I had the opportunity to write an article for my local paper, the Woodland Daily Democrat. Here’s what I came up with:
The Role of the Appraisal in Residential Real Estate Lending
Most of the time when you buy a house or refinance your existing residential loan, the lender will require an appraisal of your house. What is an appraisal? An appraisal is an independent opinion of value about real estate. In this context, the appraisal is a report that describes the subject, the subject’s neighborhood, includes at least one of the three approaches to value used by us appraisers, and includes the market value of the subject home on a given date. The client for an appraisal, even if the borrower pays for the appraisal, is the lender. I write my residential appraisals for lenders, not buyers or borrowers.
Residential real estate lending appraisals use a standard definition of market value from FNMA (https://www.fanniemae.com/content/guide/selling/b4/1.1/01.html for reference).
Key points from the FNMA market value definition:
- “Most probable price”-My values are not the highest value possible, not the contract price, not the amount you need to complete your refinance. It’s the value supported by evidence in the subject’s competitive market.
- “Buyer and seller are typically motivated”-Market value assumes no unusual motivations like short sale, foreclosure sale, sale to a relative, etc.
When deciding whether to loan hundreds of thousands of dollars to someone, the lender will evaluate the borrower’s credit history, income, and expenses. My appraisal will be included as part of the lender’s risk assessment. If the lender were to take back the subject home today, how much would the subject be worth? Is the subject worth more than the loan? Are there any issues that would make it difficult to resell? Are there any obvious repairs that might reduce the value of the subject long term? Are there any obvious safety issues that might open the lender up to liability? My appraisal helps the lender with these questions.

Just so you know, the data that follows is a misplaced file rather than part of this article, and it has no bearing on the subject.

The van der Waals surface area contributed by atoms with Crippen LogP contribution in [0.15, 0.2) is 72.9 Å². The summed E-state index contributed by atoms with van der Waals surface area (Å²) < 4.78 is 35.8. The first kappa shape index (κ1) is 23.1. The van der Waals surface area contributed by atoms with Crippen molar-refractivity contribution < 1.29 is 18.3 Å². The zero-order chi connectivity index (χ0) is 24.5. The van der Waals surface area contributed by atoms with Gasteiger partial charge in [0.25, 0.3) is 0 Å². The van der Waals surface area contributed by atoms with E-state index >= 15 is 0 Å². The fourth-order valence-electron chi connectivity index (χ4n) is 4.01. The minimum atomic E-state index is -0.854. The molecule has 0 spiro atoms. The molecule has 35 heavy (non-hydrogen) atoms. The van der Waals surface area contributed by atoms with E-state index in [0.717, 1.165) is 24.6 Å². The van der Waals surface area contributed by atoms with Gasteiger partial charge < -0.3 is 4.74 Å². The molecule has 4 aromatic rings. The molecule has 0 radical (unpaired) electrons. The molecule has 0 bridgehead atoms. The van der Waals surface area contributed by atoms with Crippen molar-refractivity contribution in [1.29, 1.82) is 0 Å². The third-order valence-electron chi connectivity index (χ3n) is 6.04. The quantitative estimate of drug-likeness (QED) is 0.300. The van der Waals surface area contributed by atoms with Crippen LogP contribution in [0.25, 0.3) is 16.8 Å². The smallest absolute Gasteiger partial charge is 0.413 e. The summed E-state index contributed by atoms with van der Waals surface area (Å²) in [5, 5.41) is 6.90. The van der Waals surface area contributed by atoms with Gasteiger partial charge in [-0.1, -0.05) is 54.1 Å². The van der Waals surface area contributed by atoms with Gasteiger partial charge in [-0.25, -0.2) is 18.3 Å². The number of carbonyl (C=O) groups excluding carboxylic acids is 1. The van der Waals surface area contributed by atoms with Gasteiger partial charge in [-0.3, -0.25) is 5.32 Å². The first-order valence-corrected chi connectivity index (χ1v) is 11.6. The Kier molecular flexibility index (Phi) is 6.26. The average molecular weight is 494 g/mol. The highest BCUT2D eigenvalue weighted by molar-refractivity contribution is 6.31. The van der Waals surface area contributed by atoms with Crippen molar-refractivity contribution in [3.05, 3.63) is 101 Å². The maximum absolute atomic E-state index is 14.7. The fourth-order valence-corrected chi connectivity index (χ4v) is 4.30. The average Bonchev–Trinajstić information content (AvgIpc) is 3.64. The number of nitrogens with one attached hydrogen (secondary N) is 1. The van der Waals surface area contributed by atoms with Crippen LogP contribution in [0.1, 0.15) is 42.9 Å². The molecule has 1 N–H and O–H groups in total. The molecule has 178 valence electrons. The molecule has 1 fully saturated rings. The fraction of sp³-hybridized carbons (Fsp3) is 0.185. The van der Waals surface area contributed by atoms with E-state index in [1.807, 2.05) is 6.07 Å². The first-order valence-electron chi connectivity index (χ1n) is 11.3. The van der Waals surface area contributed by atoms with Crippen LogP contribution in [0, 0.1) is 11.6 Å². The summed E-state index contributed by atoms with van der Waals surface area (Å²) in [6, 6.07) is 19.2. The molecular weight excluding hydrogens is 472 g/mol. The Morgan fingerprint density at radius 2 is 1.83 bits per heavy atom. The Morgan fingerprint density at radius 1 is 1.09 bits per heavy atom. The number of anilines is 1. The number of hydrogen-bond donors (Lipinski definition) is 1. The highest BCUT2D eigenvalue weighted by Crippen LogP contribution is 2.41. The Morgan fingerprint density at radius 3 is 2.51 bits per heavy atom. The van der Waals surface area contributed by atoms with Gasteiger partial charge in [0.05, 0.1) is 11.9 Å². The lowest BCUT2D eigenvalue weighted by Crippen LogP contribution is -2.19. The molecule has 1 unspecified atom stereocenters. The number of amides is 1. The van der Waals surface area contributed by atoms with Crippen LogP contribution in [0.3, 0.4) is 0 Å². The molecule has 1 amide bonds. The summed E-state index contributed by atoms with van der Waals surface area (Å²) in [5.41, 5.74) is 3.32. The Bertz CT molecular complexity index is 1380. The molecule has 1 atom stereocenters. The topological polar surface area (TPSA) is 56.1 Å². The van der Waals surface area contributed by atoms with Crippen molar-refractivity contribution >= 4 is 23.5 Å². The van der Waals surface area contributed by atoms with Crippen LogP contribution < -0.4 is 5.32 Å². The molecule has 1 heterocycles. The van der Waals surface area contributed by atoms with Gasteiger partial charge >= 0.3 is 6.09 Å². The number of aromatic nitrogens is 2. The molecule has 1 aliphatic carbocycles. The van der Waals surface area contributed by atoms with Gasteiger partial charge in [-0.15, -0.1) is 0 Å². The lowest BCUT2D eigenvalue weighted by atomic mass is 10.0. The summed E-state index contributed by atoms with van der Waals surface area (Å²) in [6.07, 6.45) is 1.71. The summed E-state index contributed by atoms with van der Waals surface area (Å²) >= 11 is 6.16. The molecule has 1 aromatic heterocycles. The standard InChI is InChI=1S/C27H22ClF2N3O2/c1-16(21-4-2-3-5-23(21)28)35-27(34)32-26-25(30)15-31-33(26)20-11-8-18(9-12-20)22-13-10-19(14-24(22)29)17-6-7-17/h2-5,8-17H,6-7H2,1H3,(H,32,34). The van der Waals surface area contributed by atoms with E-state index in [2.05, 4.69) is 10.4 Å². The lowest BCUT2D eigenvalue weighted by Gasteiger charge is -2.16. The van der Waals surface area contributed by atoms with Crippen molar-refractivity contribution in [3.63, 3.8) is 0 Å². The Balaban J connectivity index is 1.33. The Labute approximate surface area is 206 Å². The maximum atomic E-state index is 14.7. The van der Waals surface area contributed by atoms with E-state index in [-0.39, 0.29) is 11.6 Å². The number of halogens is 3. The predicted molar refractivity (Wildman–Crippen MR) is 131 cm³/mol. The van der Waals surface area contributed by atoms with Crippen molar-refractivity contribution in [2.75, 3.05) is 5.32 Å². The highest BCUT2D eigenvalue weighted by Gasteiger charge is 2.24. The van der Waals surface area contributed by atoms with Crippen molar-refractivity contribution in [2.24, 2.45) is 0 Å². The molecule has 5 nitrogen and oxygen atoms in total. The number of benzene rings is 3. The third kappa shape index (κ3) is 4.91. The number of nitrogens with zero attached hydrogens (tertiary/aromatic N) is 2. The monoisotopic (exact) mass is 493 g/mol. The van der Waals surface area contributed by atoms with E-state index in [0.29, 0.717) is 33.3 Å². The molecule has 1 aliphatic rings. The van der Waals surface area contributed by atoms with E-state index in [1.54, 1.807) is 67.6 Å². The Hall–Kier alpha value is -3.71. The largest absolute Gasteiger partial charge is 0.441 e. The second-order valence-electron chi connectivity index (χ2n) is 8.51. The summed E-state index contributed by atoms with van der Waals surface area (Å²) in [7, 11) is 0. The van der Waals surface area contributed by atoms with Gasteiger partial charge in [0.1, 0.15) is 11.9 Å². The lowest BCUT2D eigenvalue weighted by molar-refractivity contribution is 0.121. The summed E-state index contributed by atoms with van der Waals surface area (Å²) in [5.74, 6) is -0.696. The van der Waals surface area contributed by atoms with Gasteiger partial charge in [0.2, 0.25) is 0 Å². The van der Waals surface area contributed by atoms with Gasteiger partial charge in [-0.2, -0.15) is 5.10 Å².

Us appraisers serve as a check for over-exuberance in the residential real estate market. The real estate agents and loan officer get commissions only if the loan closes. The lender makes money only if it makes a loan. The seller gets paid only if the home sells. The buyer gets a house only if the loan closes. Since I get paid whether the loan funds or not, the underwriter and I are the only truly independent parties in the typical residential transaction. The lender relies on me to report any issues with the home and to honestly arrive at my opinion of value. If my appraised value is above the amount needed for the loan amount, and there are no other issues, the lender can move forward with the loan with confidence. In those cases where my opinion of market value is lower than needed to fund the loan, my report warns the lender that the loan may be risky.
The independence of the residential real estate appraiser is vital with the housing market crash of the 2000s fresh in mind. We don’t want to go through that again.
Anything to add? What did I miss?
(I’ll add a link to the article once it’s published)